If you’re looking for a way to lose faith in the human race, gain a sudden desire to abandon all your belongings and loved ones, become a forest hermit and never trust another person’s opinions again, I encourage you to listen to sports radio call in shows. I’ve made the mistake of doing it from time to time and I’ve come to the conclusion that while most baseball fans are not idiots – there are too many of them for that to be true – the ones that ARE idiots love calling sports talk radio.
The jist (gist? I’m not sure) of all calls to the Fan590, the local sports radio problem, are one of two things:
1. The Jays should trade someone.
2. It’s all the manager’s fault and he should do different things.
Topic 1 is always insane; the caller always wants to team to trade a good player on whom they inexplicably blame the team’s problems (which is stupid) or they want to trade a terrible player (so why would anyone else want him?) So whatever, but I’d like to deal with point 2 today.
The Jays’ manager is John Gibbons. If you don’t follow baseball closely, Gibbons is an old Texas boy who, to be perfectly honest, sounds like Boomhouer from “King of the Hill,” a voice that does not inspire faith in his smarts.
It’s unfair but true. The criticism of his management of the team is essentially that he must be an idiot because the Blue Jays are losing. Of course, they won last year and the year before and Gibbons was the manager then, but I guess the frustration has to go somewhere.
So people call the radio show and complain that Gibby has to “do something.” “Doing something” usually amounts to either the sort of in game decisions a manager can make, like bunting or stealing bases and whatnot, or playing different players.
As a Blue Jays fan I do understand frustration at the fact the team is in last place and looks really terrible out there, but there is nothing, at all, John Gibbons can do about it. If you replaced him with any other manager in the entire world the Jays would have the same record.
Here’s the thing:
1. “Doing stuff” does not work in the major leagues. Bunting and shit like that doesn’t work. The American League team that has scored the most runs is Houston, and Houston has the fewest sacrifice bunts in the league. Scoring runs in the majors is a matter of getting on base and hitting home runs. Two years ago, when the Blue Jays were one of the greatest offensive teams in baseball history, they led the league in getting on base and hitting home runs. Last year, when they were not incredible but were pretty good, they did not league the league in those things, but they were pretty good. This year, when they’re the worst scoring team in the league, they happen to be the worst team in the league at getting on base. You cannot bunt or hit-and-run your way out of being bad at hitting.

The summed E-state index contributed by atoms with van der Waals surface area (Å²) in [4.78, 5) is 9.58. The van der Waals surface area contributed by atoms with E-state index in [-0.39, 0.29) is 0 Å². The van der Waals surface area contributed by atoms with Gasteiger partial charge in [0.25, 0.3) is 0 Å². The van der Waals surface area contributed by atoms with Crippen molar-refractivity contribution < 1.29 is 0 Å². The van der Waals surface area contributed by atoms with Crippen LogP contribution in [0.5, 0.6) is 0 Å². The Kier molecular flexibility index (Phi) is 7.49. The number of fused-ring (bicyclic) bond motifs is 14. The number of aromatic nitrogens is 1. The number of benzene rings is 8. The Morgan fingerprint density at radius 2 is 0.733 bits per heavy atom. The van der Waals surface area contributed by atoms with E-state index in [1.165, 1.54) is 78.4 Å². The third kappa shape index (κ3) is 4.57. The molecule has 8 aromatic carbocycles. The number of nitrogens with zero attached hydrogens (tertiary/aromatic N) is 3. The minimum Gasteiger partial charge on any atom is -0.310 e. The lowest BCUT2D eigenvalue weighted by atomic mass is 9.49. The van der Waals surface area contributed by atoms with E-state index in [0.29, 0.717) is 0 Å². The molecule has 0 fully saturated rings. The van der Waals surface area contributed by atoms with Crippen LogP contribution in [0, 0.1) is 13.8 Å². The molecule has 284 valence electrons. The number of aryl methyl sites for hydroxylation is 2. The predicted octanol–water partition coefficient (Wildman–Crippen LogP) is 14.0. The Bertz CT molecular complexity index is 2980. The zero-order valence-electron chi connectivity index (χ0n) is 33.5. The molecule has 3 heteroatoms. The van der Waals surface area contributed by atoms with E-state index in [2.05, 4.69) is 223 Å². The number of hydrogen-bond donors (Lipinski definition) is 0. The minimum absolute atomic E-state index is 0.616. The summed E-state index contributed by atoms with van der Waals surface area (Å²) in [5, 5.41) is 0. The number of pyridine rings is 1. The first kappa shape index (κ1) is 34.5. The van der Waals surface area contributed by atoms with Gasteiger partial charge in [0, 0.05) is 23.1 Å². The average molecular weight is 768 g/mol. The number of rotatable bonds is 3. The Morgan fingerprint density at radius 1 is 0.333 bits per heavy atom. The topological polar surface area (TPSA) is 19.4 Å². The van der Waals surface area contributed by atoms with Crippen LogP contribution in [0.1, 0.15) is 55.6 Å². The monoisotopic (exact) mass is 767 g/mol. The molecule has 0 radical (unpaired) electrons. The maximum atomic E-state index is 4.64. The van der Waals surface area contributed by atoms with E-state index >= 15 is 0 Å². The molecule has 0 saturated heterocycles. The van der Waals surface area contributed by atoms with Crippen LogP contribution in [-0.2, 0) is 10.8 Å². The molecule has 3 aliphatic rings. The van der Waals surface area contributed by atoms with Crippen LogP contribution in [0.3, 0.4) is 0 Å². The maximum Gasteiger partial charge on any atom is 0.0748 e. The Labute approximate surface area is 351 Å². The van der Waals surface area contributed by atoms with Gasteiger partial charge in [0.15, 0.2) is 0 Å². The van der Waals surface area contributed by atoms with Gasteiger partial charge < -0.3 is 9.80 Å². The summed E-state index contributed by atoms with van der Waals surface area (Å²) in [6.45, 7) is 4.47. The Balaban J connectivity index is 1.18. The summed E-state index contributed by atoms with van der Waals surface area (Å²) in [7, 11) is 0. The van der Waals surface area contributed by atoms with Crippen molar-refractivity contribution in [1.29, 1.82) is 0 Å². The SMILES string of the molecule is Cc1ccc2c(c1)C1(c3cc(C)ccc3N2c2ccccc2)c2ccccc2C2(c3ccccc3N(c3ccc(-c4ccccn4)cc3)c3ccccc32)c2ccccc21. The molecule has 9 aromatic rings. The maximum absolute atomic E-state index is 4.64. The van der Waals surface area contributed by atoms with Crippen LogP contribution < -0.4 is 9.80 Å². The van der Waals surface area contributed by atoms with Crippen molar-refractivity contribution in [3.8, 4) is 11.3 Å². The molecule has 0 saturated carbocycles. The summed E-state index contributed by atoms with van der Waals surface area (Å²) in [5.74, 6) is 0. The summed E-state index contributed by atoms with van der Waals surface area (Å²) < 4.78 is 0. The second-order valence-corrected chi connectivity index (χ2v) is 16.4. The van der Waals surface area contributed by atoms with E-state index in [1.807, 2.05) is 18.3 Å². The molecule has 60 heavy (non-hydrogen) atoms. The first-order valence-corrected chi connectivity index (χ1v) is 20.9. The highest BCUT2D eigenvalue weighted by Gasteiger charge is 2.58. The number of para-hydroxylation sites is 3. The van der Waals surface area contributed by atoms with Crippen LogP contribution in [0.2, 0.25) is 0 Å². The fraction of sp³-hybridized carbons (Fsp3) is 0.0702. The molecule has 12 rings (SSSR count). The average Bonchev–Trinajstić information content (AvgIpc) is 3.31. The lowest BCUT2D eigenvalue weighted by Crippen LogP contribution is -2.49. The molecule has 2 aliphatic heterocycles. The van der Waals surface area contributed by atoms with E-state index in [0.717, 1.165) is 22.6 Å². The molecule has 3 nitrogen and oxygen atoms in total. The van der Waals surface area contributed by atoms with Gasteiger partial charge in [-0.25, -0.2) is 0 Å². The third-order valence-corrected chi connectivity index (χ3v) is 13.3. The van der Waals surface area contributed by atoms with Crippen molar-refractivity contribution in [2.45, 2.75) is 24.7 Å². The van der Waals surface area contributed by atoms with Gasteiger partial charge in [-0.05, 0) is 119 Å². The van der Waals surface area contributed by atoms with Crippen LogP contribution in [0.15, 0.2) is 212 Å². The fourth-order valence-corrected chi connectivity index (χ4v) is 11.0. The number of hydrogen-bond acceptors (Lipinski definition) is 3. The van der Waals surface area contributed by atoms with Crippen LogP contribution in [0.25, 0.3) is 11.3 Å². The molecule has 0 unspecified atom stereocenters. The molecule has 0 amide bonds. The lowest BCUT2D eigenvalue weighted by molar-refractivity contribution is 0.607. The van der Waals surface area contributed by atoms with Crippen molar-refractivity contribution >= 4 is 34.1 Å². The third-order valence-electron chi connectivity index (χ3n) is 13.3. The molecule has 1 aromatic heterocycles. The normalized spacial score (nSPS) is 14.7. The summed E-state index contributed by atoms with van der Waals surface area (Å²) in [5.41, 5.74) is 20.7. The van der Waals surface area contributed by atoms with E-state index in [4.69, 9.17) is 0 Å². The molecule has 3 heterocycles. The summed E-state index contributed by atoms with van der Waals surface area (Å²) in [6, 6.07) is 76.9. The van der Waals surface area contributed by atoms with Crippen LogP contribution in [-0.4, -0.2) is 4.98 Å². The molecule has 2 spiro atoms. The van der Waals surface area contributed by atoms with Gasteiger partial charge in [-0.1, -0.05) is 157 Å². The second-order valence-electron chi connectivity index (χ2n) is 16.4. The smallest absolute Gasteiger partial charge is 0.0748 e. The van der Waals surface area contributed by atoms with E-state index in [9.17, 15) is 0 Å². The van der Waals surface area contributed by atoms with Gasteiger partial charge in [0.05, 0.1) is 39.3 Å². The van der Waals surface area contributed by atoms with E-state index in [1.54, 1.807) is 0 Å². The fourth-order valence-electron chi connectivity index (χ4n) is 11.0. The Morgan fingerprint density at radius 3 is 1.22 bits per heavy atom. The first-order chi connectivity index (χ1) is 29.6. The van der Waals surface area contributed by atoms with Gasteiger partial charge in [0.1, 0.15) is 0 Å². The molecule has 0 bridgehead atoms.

2. In terms of monkeying around with the players he has… well, Gibbons isn’t the guy who hired the players. That simply isn’t his job, and there isn’t anyone handy who’s better than what he has.
Russell Martin, the catcher, is hurt, and the team has no one to back him up who’s any good.
Troy Tulowitzki is hurt, and no one who can hit is around to replace him.
Devon Travis is hurt. Aaron Sanchez is hurt. Jason Grilli fell apart. Marco Estrada fell apart. Josh Donaldson, by far the team’s best player, was out for six weeks. Jose Bautista has fallen apart. None of these things are Gibbons’s fault – and, critically, there is no one else to put in there. Edwin Encarnacion, a terrific hitter, was replaced by Kendrys Morales, who isn’t worth having on the team. The Blue Jays had no one capable to replace these guys; they have very little talent in triple-A. There have been some nice surprises – Justin Smoak has been great, and Marcus Stroman came back nicely – but overall, the team has gotten worse at almost every position, which isn’t that surprising; it was an old team.
What I don’t think a lot of people fully appreciate is that all Major League managers manage the same way. The set their lineups more or less the same way, manage their pitching staffs the same way. If you switched Gibbons and the manager of any other team, they would manage their new teams the same way and get pretty much the same results.
If you want the Blue Jays to be better, you need different players. And that’s a scary proposition, because I honestly don’t know what they could do about that.
Please comment and tell me how I’m wrong; sports fans love that!